• George Soros is a renowned businessman, investor, and philanthropist who has authored or co-authored several books on topics ranging from financial markets, globalization, and democracy to the European Union and the war on terror. His works include "The Tragedy of the European Union: Disintegration or Revival?," "Financial Turmoil in Europe and the United States: Essays," "The New Paradigm for Financial Markets: The Credit Crisis of 2008 and What it Means," "The Age of Fallibility: Consequences of the War on Terror," "Underwriting Democracy: Encouraging Free Enterprise and Democratic Reform Among the Soviets and in Eastern Europe," and "The Bubble of American Supremacy: Correcting the Misuse of American Power." Soros is also the author of "Open Society: Reforming Global Capitalism," "The Crisis of Global Capitalism: Open Society Endangered," and "Soros on Soros: Staying Ahead of the Curve," among others. His publications demonstrate his wide-ranging interests and his commitment to promoting social justice and human rights. He has also written notable op-eds for publications such as The Wall Street Journal, The New York Review of Books, and The Atlantic, where he has discussed a range of issues including the legalization of marijuana, the euro crisis, American foreign policy, and the capitalist threat. Soros has also been a vocal critic of the policies of the George W. Bush and Trump administrations, as well as the Brexit movement, and has used his wealth to support progressive causes such as democratic reform, human rights, and drug policy reform. Soros delivered a half-hour Opinions television lecture on Channel 4 in 1993, which was published the next day as "Why Appeasement Must Not Have Another Chance" in The Times.

George Soros Awards and Achievements

  • George Soros received honorary doctoral degrees from the New School for Social Research (New York), the University of Oxford in 1980, the Corvinus University of Budapest, and Yale University in 1991. He received an honorary degree in economics from the University of Bologna in 1995.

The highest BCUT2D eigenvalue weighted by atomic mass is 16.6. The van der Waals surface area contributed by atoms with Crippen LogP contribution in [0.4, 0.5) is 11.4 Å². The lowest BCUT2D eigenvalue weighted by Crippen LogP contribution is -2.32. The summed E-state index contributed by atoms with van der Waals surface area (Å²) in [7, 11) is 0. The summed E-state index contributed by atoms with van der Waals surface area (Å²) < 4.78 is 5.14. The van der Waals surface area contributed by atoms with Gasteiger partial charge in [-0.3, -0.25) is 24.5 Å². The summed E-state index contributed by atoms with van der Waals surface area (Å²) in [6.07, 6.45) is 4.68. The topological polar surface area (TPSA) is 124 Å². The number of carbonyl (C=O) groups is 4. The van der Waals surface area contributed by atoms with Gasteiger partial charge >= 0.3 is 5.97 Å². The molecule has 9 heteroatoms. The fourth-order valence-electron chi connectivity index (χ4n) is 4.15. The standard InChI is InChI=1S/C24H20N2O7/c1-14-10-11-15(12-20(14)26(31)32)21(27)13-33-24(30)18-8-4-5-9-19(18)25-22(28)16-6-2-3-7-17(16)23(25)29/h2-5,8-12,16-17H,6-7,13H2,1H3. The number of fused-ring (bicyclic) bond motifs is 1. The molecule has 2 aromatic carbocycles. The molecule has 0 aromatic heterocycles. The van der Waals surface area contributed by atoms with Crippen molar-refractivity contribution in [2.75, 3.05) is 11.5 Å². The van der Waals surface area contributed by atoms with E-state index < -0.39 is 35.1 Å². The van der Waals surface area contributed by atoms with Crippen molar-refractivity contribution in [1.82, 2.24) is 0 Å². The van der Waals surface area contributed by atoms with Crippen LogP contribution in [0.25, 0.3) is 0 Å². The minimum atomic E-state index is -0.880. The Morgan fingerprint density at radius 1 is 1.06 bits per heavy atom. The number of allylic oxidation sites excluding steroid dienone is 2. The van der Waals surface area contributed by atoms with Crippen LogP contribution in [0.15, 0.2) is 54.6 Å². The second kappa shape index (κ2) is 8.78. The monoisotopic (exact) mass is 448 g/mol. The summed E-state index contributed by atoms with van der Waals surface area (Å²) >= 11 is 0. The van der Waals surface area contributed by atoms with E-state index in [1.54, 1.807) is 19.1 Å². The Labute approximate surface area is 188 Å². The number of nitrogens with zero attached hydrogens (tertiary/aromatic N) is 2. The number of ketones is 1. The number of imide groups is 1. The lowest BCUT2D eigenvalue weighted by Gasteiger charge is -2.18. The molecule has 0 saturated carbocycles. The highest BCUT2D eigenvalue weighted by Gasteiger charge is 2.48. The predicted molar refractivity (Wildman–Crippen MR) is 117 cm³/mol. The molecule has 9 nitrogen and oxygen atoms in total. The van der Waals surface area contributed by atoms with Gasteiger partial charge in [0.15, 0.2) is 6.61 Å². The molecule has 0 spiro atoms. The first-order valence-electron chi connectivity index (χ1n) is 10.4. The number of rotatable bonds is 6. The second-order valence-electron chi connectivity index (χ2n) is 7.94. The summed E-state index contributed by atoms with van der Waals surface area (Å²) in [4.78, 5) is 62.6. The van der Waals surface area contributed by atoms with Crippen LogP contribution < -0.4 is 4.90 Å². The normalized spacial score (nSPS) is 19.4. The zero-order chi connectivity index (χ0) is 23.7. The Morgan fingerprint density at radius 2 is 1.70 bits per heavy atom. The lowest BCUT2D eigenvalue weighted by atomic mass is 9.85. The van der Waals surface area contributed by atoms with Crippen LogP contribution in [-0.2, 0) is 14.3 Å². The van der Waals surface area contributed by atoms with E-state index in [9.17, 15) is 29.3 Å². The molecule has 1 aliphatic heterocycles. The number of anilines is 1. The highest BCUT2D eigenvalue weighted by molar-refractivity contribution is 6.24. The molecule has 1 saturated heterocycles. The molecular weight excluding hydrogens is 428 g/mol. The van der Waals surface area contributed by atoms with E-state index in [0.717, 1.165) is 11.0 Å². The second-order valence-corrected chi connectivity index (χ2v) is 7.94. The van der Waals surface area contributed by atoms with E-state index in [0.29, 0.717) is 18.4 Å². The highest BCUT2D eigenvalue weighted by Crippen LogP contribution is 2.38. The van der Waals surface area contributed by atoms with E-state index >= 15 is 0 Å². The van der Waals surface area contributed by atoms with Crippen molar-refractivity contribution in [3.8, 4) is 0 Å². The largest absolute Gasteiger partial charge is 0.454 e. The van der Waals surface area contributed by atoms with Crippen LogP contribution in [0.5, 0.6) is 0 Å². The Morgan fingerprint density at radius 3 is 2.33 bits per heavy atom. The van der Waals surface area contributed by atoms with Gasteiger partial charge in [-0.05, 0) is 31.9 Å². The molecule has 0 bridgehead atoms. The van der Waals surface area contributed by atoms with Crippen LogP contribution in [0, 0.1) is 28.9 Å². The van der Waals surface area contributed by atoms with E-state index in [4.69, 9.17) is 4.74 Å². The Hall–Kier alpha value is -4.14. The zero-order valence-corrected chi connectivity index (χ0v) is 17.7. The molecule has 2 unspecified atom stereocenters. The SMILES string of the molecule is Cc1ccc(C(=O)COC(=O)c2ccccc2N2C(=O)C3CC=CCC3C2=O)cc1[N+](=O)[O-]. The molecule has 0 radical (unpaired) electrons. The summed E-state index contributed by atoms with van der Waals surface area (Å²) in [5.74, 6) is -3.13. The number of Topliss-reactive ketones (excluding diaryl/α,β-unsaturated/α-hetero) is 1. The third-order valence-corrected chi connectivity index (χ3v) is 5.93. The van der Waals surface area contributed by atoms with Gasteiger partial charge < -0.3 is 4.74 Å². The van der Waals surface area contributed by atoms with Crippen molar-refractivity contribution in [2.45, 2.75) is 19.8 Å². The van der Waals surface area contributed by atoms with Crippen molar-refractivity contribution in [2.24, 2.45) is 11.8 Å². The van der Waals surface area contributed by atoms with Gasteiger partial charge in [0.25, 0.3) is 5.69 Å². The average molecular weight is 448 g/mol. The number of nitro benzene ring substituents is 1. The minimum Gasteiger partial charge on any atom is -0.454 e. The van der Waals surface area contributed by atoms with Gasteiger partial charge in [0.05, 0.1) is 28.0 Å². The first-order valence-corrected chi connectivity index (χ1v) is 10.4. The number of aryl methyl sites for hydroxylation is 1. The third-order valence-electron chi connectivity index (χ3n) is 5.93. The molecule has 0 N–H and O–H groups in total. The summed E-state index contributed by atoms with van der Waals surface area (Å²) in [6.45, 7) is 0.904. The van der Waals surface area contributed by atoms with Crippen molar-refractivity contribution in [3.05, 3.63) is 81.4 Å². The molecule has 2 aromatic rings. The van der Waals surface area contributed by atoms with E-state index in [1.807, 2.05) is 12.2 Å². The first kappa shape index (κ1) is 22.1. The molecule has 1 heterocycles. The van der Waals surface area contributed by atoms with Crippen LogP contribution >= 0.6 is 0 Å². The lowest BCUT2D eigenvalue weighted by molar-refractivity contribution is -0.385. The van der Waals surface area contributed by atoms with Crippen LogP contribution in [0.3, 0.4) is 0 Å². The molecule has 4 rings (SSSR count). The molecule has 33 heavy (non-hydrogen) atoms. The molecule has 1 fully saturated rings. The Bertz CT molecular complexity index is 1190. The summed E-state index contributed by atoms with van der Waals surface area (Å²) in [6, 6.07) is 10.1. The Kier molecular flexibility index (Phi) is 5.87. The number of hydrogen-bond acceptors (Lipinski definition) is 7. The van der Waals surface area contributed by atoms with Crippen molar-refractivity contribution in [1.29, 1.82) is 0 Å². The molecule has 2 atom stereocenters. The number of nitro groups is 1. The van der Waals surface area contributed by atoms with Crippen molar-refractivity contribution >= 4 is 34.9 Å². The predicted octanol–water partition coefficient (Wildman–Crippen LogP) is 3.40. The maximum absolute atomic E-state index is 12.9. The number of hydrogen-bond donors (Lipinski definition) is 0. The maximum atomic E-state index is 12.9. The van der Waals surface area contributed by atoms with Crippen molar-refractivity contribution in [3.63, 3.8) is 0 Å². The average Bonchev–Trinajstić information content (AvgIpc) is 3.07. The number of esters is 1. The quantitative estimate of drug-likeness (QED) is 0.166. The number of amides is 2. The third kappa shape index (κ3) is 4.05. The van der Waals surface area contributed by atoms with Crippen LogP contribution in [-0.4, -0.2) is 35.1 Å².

• In 2008, Soros was inducted into Institutional Investors Alpha's Hedge Fund Manager Hall of Fame along with Alfred Jones, Bruce Kovner, David Swensen, Jack Nash, James Simons, Julian Roberston, Kenneth Griffin, Leon Levy, Louis Bacon, Michael Steinhardt, Paul Tudor Jones, Seth Klarman, and Steven A. Cohen. 
  • In January 2014, Soros was ranked number 1 in LCH Investments list of top 20 managers having posted gains of almost $42 billion since the launch of his Quantum Endowment Fund in 1973. 
  • In July 2017, Soros was elected an Honorary Fellow of the British Academy (HonFBA), the United Kingdom's national humanities and social sciences academy. 
  • Soros was the Financial Times Person of the Year for 2018, with the FT describing him as "a standard bearer for liberal democracy, an idea under siege from populists". 
  • In April 2019, Soros was awarded the Ridenhour Prize for Courage. In his acceptance address Soros said: "In my native Hungary, the government of [Prime Minister] Viktor Orbán has turned me into the supervillain of an alleged plot to destroy the supposed Christian identity of the Hungarian nation... [I] donate the prize money associated with this award to the Hungarian Spectrum, an online English-language publication that provides daily updates on Hungarian politics. It renders an important service by exposing to the world [in English] what Prime Minister Viktor Orbán is telling his own people [in Hungarian]. It [Hungarian Spectrum] deserves to be better known and supported." 
  • As of 2022, Soros owned homes on Fifth Avenue in Manhattan, in The Hamptons on Long Island, and in Katonah, New York, within Westchester County.